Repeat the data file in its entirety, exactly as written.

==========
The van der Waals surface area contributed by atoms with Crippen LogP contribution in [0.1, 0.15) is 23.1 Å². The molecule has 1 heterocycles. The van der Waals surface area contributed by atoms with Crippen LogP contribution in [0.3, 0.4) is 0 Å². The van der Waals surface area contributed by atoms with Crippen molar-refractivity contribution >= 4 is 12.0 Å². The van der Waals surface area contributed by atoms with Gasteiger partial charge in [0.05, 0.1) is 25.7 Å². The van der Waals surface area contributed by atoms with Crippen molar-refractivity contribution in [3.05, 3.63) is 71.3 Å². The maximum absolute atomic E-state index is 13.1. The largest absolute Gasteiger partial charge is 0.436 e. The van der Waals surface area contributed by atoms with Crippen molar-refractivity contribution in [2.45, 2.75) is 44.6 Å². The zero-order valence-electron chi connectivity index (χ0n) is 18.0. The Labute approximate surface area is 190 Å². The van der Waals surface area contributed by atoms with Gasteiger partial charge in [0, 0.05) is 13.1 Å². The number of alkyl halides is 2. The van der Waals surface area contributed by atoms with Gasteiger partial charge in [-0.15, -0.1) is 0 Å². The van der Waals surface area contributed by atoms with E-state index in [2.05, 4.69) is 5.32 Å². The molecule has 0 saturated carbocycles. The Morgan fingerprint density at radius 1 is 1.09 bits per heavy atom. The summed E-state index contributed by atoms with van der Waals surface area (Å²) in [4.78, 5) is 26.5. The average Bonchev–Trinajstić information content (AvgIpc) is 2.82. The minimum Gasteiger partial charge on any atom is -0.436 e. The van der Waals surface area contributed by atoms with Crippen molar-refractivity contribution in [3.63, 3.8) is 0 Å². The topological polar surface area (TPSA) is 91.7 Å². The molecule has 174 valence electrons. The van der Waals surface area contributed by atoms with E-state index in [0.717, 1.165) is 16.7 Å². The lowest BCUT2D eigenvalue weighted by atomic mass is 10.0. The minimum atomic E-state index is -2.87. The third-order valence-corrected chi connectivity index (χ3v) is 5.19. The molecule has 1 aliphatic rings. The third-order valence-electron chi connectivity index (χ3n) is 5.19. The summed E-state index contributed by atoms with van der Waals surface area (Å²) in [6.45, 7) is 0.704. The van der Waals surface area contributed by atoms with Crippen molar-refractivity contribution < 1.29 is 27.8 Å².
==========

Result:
The van der Waals surface area contributed by atoms with Crippen LogP contribution in [0.1, 0.15) is 23.1 Å². The molecule has 1 heterocycles. The van der Waals surface area contributed by atoms with Crippen LogP contribution in [0.3, 0.4) is 0 Å². The van der Waals surface area contributed by atoms with Crippen molar-refractivity contribution >= 4 is 12.0 Å². The van der Waals surface area contributed by atoms with Gasteiger partial charge in [0.05, 0.1) is 25.7 Å². The van der Waals surface area contributed by atoms with Crippen molar-refractivity contribution in [3.05, 3.63) is 71.3 Å². The maximum absolute atomic E-state index is 13.1. The largest absolute Gasteiger partial charge is 0.436 e. The van der Waals surface area contributed by atoms with Crippen molar-refractivity contribution in [2.45, 2.75) is 44.6 Å². The zero-order valence-electron chi connectivity index (χ0n) is 18.0. The Labute approximate surface area is 190 Å². The van der Waals surface area contributed by atoms with Gasteiger partial charge in [0, 0.05) is 13.1 Å². The number of alkyl halides is 2. The van der Waals surface area contributed by atoms with Gasteiger partial charge in [-0.15, -0.1) is 0 Å². The van der Waals surface area contributed by atoms with E-state index in [2.05, 4.69) is 5.32 Å². The molecule has 0 saturated carbocycles. The Morgan fingerprint density at radius 1 is 1.09 bits per heavy atom. The summed E-state index contributed by atoms with van der Waals surface area (Å²) in [4.78, 5) is 26.5. The average Bonchev–Trinajstić information content (AvgIpc) is 2.82. The minimum Gasteiger partial charge on any atom is -0.436 e. The van der Waals surface area contributed by atoms with Crippen molar-refractivity contribution in [3.63, 3.8) is 0 Å². The topological polar surface area (TPSA) is 91.7 Å². The molecule has 174 valence electrons. The van der Waals surface area contributed by atoms with E-state index in [0.717, 1.165) is 16.7 Å². The lowest BCUT2D eigenvalue weighted by atomic mass is 10.0. The minimum atomic E-state index is -2.87. The third-order valence-corrected chi connectivity index (χ3v) is 5.19. The molecule has 1 aliphatic rings. The third-order valence-electron chi connectivity index (χ3n) is 5.19. The summed E-state index contributed by atoms with van der Waals surface area (Å²) in [6.45, 7) is 0.704. The van der Waals surface area contributed by atoms with Crippen molar-refractivity contribution < 1.29 is 27.8 Å².